Why Our Kids Need Our Time More Than They Need Our Money Or To Achieve.
Thinking money and achievement is worth more than time hurts your family, soul and kids.
So thinks a wise man I spoke to this morning.
When last did you sit at the feet of a sage? I got to do that this morning. It was unplanned. But the wisdom I received has the potency to change all my plans.
Let me tell it to you as it unfolded…
Coffee in hand, morning sun on his back, this man in his 50’s sits at a wine farm coffee shop table writing something down. He is wearing sweaty running clothes.
I am about to leave on a trip. Loving our last gap together, Julie and I sit at a neighbouring table, unawares of the exchange that will soon follow.
Our 20-month twins are running after chickens and dogs.
‘Are they twins?’ he warmly inquires. It’s a fair question. They are non-identical – one has a mop of hair, and the other is as bald as Bruce Willis.
“It’s good to see you spending unhurried time with each other. And with your children … Time is the one thing people no longer seem to have.”
There is an unhurried calm in his voice. A few more comments and it becomes clear to me that here is a man who has done a lot of thinking about living well, and enjoys sharing his views with perfect strangers.
A few minutes in to the conversation, we swap names and I walk over to his table. At this point, I ask open-ended questions, and happily invite his view on things. In the next 15 minutes he leisurely talks and talks, while Julie attends to the kids and listens in with one ear.
Here is what he says, more or less…
“So many people don’t have a clue what to do with time itself. They get life all screwed up. That happened to me. In my twenties and thirties I lost control of my time, and my life.
“If I look back, it all started the moment I paid someone to wash my car. Before that I had washed my car with great satisfaction. With a bigger income, and fancier car, I somehow was outsourcing that basic pleasure. If we look at our success-orientated lives, we will see transition moments when we undiscerningly start to outsource our lives to other people.
“For example, in my area, I often run past people taking their employer’s dogs for a walk. I say to myself, soon enough these same workers will be taking their employer’s kids for a walk. And lone behold, my prediction proves true.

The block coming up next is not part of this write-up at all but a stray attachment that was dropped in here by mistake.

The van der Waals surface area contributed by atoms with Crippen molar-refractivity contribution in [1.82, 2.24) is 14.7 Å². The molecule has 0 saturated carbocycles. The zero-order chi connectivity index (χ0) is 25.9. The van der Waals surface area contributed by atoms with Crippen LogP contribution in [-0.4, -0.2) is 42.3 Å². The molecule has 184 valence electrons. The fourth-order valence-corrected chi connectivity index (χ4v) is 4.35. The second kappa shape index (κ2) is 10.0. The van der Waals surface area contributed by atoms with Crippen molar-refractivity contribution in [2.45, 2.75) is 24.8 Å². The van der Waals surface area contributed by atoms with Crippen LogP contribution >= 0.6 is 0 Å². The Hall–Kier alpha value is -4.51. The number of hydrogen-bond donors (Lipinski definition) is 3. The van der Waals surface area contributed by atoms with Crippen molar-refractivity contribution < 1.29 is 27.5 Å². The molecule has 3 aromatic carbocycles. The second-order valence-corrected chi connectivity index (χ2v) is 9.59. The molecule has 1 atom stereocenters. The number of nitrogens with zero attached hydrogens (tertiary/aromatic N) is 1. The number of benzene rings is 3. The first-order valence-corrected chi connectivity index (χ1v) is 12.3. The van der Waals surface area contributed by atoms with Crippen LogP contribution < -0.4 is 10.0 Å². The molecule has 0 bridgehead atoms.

“This is a case of people who have unwittingly traded their greatest commodity (time) for a lesser one (money), and now spend their money on other people who can enjoy the time they should have had themselves.
At this point, Julie mentions feedback we keep getting from parents of older kids. She says they talk of how crazy the schools are nowadays, taking up all family time. Not even Sundays or public holidays are protected. Kids, and parents who organise their lives around their kids, are burning out. Family time is non-existent.
“I don’t think we should blame the schools,” he gently disagrees. Now he really has my attention.
“We should blame the parents. Schools provide a menu of developmental possibilities for children, but parents need to marshal the amount of options kids sign up for. If parents are honest, they don’t examine why it is they are initially so happy their kids pursue more activities. Opposite to what it seems, it’s often because parents are abdicating the development of their child. More than anything else, what our children need for their healthy psychological and personal development is … quality time with us, their parents. Again it’s a case of outsourcing our life to others. And these extra-curriculars cost money. So we’re paying others to do what we’re meant to do. What’s the net effect? Sure, our kids may sharpen their skills, but they’re diminished in their humanity in the process. They’re becoming more human doing than human being.